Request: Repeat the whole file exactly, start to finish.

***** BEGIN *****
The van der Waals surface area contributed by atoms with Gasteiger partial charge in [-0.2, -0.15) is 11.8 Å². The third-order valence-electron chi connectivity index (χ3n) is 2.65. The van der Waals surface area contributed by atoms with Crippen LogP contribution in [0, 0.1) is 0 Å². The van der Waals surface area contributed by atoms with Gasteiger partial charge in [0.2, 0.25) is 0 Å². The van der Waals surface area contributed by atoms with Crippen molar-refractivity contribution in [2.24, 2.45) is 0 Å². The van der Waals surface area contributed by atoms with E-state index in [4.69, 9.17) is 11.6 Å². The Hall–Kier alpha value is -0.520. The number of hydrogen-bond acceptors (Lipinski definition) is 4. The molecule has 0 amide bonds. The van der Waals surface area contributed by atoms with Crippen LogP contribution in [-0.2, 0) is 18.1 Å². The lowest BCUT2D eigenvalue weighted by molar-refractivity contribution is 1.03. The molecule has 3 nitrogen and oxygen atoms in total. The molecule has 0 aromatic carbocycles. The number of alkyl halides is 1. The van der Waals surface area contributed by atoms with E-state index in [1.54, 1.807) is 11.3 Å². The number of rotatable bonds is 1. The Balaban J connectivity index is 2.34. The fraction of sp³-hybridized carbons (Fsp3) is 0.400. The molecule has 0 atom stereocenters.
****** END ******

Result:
The van der Waals surface area contributed by atoms with Gasteiger partial charge in [-0.2, -0.15) is 11.8 Å². The third-order valence-electron chi connectivity index (χ3n) is 2.65. The van der Waals surface area contributed by atoms with Crippen LogP contribution in [0, 0.1) is 0 Å². The van der Waals surface area contributed by atoms with Gasteiger partial charge in [0.2, 0.25) is 0 Å². The van der Waals surface area contributed by atoms with Crippen molar-refractivity contribution in [2.24, 2.45) is 0 Å². The van der Waals surface area contributed by atoms with E-state index in [4.69, 9.17) is 11.6 Å². The Hall–Kier alpha value is -0.520. The number of hydrogen-bond acceptors (Lipinski definition) is 4. The molecule has 0 amide bonds. The van der Waals surface area contributed by atoms with Crippen LogP contribution in [-0.2, 0) is 18.1 Å². The lowest BCUT2D eigenvalue weighted by molar-refractivity contribution is 1.03. The molecule has 3 nitrogen and oxygen atoms in total. The molecule has 0 aromatic carbocycles. The number of alkyl halides is 1. The van der Waals surface area contributed by atoms with E-state index in [1.54, 1.807) is 11.3 Å². The number of rotatable bonds is 1. The Balaban J connectivity index is 2.34. The fraction of sp³-hybridized carbons (Fsp3) is 0.400. The molecule has 0 atom stereocenters.